Our case is truly stated, so truly, that there is scarce any particular urged or alledged by Us which is not known to many, and the most to all men: And must Our Condition be now irreparable? are the injuries committed against Us and the Law justifiable? and must We be censured for using all possible means to be freed from them, or to be repared for them, because they seem to carrie the consent and authoritie of both Our Houses of Parliament? There is not a particular of which We complain, that found not eminent opposition in boyh Houses, and yet for the most part not above a Moitie of either House present. The Order of the 9. of September (an Order to suspend the execution of Laws in force) passed, when there were not above eightie Commoners (of which many dissassented) and but twentie Lords, where of eleven (the major part) expressely contradicted it: The first unseasonable Remonstrance (the fountain from whence all the present mischiefs have flowed) was carried but by eleven Voices after fifteen houres sitting, when above two hundred were absent, and was never approved by the Lords: The businesse of the Militia was at least twice reflected by double their number in the House of Peers, who consented to it, there being no Popish Lord present, and twelve Bishops in the Tower and yet this proposed again, the House being made thin of those Lords who had formerly opposed it, who went out immediately (it being their usuall course to watch such opportunities to effect their businesse) after M. Hollis his threats, and then carried. The Declaration against Us sent to Newmarket was carried but by one Voice in the House of Peers, and by a small number in the House of Commons: The justifying Sir John Hotham in his Act of High Treason, was opposed by many persons of great worth, though neither House had half its number: And We are very farre from censuring all those persons who concurred in these or any other particulars; We believe very many of them stood not in so dear a light to discern the guilt, malice, ambition,or subtilty of their seducers; but if in truth there were a consent intirely in both Houses of Parliament (as We are most assured there will never be) to alter the whole frame of Government, must we submit to those Resolutions, and must not Our Subjects help and assist Us in the defence of Laws and Government established, because they do not like them? Did We intend when We called them to that great Councel, or did Our Subjects intend when they sent them thither in their behalfs, that they should alter the whole frame of Government, according to their own phancies and ambition, and possesse those places during their lives? What Our opinion and resolution is concerning Parliaments, We have fully expressed in Our Declarations; We have said, and will still say, they are so essentiall a part of the Constitution of the Kingdome, that We can attain to no happinesse without them, nor will We ever make the least attempt (in Our thought) against them. We well know that Our Self and Our two Houses make up the Parliament, and that We are like Hippocrates Twins, We must laugh and crie, Live and die together, that no man can be a friend to the one, and an enemie to the other; the injustice, injurie and violence offered to Parliaments, is that which We principally complain of: And we again assure all Our good Subjects in the presence of Almighty God, that all the Acts passed by Us this Parliament shall be equally observed by Us, as we desire those to be which do most concern Our Rights. Our Quarrel is not against the Parliament but against particular men, who first made the wounds, and will not now suffer them to be healed, but make them deeper, and wider, by contriving, fostering, and fomenting mistakes and jealousies betwixt body and head, Us and Our two houses of Parliament, whom We name, and are ready to prove them guilty of High Treason: We desire that the Lord Kimbolton, M. Hollis, M. Pim, M. Hampden, Sir Arthur Haslerigge, M. Strode, M. Martin, Sir Henry Ludlow, Alderman Pennington & Captain Venne may be deliverd into the hands of Justice, to be tryed by their Peers, according to the known Laws of the Land; If We do not prove them guilty of High Treason, they will be acquitted, and their Innocence will justly triumph over Us. Against the Earl of Warwick, the Earl of Essex, Earl of Stamford, Lord Brook, Sir John Hotham, Serjeant Major Generall Skippon, and those who shall hanceforth exercise the Militia by virtue of the Ordinance, We shall cause Indictments to be drawn of High Treason upon the Statute of the 25. yeare of King Edward the third; Let them submit to their triall appointed by Law, and plead their Ordinances; if they shall be acquitted, We have done. And that all Our loving Subjects may know, that in truth nothing but the Preservation of the true Protestant Religion, invaded by Brownisme, Anabaptisme, and Libertinisme, the safety of Our Person threatned & conspired against by Rebellion and Treason, the Law of the Land and Libertie of the Subject oppressed and almost destroyed by an usurped, unlimited, Arbitrary power, and Freedome, Priviledge and Dignitie of Parliament awed and insulted upon by force and tumults, could make Us put off our long-lov'd Robe of Peace, and take up defensive Arms. We once more offer a free and a gratious pardon to all Our loving Subjects who shall desire the same (except the persons before named) and shall be as glad with safety and honour to lay down these Arms, as of the greatest blessing We are capable of in this world. But if to justifie these Actions and these Persons, Our Subjects shall think fit to engage themselves in a Warre against Us, We must not look upon it as an Act of Our Parliament, but as a Rebellion against Us and the Law in the behalf of these men, and shall proceed for the suppressing it with the same Conscience and courage, as We would meet an Army of Rebels, who endeavour to destroy both King and People; and We will never doubt to find honest men enough of Our minds.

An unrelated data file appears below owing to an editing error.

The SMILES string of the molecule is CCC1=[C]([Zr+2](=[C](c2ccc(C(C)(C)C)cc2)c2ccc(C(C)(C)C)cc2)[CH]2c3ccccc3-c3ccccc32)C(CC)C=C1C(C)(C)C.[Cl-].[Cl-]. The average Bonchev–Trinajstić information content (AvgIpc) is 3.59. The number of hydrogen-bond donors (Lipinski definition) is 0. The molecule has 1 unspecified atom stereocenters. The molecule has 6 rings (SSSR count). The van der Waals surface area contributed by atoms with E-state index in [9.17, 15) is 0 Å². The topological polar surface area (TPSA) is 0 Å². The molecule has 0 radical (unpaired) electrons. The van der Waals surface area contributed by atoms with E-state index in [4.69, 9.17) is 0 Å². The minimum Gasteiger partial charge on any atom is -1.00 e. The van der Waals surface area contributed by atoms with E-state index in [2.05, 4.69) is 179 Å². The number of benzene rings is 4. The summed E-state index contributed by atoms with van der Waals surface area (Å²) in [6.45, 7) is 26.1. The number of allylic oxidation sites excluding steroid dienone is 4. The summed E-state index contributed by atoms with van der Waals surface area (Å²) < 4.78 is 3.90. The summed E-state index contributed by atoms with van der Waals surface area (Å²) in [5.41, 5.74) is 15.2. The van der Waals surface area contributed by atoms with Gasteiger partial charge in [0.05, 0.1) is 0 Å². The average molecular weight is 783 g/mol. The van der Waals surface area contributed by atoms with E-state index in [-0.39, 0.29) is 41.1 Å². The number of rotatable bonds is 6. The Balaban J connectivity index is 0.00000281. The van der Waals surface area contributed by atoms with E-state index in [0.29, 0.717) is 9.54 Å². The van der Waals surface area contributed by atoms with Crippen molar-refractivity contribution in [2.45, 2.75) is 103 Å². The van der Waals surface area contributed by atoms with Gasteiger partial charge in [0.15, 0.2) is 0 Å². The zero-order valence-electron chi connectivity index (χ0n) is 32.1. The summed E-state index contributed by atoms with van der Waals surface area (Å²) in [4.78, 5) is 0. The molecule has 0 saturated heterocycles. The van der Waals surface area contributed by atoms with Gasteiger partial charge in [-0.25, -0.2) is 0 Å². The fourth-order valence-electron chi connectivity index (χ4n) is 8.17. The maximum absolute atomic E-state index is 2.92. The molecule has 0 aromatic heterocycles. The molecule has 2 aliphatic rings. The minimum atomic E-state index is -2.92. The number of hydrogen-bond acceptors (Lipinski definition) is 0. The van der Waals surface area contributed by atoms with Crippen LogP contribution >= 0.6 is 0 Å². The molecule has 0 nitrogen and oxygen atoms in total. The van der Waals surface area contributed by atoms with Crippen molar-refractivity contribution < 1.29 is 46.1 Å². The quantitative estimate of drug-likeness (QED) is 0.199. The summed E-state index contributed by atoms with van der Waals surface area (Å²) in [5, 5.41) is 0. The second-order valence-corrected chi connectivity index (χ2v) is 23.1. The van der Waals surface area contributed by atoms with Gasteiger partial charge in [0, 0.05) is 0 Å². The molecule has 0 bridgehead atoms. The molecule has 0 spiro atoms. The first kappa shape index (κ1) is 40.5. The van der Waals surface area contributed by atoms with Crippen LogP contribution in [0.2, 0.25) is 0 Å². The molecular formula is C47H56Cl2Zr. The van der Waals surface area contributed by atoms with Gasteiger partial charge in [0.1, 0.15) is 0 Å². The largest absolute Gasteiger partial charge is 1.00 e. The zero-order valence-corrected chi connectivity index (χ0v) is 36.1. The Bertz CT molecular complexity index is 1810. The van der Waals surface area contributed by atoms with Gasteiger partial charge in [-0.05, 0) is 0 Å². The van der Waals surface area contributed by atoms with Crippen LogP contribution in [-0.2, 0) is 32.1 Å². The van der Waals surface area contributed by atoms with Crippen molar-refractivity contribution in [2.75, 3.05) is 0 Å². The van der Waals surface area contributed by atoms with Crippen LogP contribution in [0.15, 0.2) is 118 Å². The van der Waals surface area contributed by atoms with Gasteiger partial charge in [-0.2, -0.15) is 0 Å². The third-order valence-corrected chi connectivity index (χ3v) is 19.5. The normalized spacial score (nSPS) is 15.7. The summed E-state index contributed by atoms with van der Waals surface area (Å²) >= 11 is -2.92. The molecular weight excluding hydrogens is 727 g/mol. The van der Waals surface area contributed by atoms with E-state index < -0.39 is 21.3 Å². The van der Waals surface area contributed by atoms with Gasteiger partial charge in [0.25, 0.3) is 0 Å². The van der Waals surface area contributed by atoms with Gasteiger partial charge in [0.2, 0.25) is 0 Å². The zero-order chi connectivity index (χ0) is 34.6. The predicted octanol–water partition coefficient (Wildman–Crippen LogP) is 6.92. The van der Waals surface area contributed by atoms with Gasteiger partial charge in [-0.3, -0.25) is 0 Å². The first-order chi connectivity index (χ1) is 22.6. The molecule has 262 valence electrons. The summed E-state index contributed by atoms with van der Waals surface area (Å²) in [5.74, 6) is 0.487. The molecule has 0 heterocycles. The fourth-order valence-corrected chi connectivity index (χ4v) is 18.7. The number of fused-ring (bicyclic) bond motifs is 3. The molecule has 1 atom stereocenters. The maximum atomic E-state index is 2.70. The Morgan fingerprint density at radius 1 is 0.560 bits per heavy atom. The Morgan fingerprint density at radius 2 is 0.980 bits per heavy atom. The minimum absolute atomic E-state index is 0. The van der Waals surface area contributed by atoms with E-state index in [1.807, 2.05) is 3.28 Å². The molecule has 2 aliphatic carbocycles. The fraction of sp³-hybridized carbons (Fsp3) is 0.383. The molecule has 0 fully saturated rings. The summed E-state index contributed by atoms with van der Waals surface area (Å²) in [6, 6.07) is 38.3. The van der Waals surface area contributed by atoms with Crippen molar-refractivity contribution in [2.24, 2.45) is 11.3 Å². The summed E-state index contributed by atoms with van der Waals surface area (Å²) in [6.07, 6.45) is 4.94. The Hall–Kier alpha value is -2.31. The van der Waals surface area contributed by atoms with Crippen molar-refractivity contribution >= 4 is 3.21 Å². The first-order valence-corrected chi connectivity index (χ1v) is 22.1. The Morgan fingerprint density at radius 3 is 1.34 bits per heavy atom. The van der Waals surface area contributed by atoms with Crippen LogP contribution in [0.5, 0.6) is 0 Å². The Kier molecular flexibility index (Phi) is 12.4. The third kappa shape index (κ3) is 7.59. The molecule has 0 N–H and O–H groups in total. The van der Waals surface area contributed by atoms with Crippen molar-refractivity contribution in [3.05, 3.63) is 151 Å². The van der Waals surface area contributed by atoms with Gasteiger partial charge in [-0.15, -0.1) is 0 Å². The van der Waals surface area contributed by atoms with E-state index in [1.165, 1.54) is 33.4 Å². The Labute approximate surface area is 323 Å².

The true Copie of the Petition prepared by the Officers of the late Army, and Subscribed by His Majestie, with C.R.